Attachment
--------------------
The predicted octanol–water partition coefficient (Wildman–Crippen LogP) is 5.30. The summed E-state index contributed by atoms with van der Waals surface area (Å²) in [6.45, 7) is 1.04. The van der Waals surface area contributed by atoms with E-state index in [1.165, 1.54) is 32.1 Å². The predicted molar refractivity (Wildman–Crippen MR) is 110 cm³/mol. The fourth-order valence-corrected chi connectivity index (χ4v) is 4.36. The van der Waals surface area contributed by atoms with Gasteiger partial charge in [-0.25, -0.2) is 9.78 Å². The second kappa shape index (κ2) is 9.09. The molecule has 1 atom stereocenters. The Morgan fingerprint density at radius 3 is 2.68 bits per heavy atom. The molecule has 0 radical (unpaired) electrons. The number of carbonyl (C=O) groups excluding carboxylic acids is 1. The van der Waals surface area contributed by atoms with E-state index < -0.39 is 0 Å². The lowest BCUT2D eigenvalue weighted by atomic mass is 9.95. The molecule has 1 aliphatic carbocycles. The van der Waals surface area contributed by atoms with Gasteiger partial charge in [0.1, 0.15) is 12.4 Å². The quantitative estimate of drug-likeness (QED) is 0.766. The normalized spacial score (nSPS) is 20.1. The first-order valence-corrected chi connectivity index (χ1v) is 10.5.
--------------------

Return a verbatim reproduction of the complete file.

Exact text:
The predicted octanol–water partition coefficient (Wildman–Crippen LogP) is 5.30. The summed E-state index contributed by atoms with van der Waals surface area (Å²) in [6.45, 7) is 1.04. The van der Waals surface area contributed by atoms with E-state index in [1.165, 1.54) is 32.1 Å². The predicted molar refractivity (Wildman–Crippen MR) is 110 cm³/mol. The fourth-order valence-corrected chi connectivity index (χ4v) is 4.36. The van der Waals surface area contributed by atoms with Gasteiger partial charge in [-0.25, -0.2) is 9.78 Å². The second kappa shape index (κ2) is 9.09. The molecule has 1 atom stereocenters. The Morgan fingerprint density at radius 3 is 2.68 bits per heavy atom. The molecule has 0 radical (unpaired) electrons. The number of carbonyl (C=O) groups excluding carboxylic acids is 1. The van der Waals surface area contributed by atoms with E-state index < -0.39 is 0 Å². The lowest BCUT2D eigenvalue weighted by atomic mass is 9.95. The molecule has 1 aliphatic carbocycles. The van der Waals surface area contributed by atoms with Gasteiger partial charge in [0.1, 0.15) is 12.4 Å². The quantitative estimate of drug-likeness (QED) is 0.766. The normalized spacial score (nSPS) is 20.1. The first-order valence-corrected chi connectivity index (χ1v) is 10.5.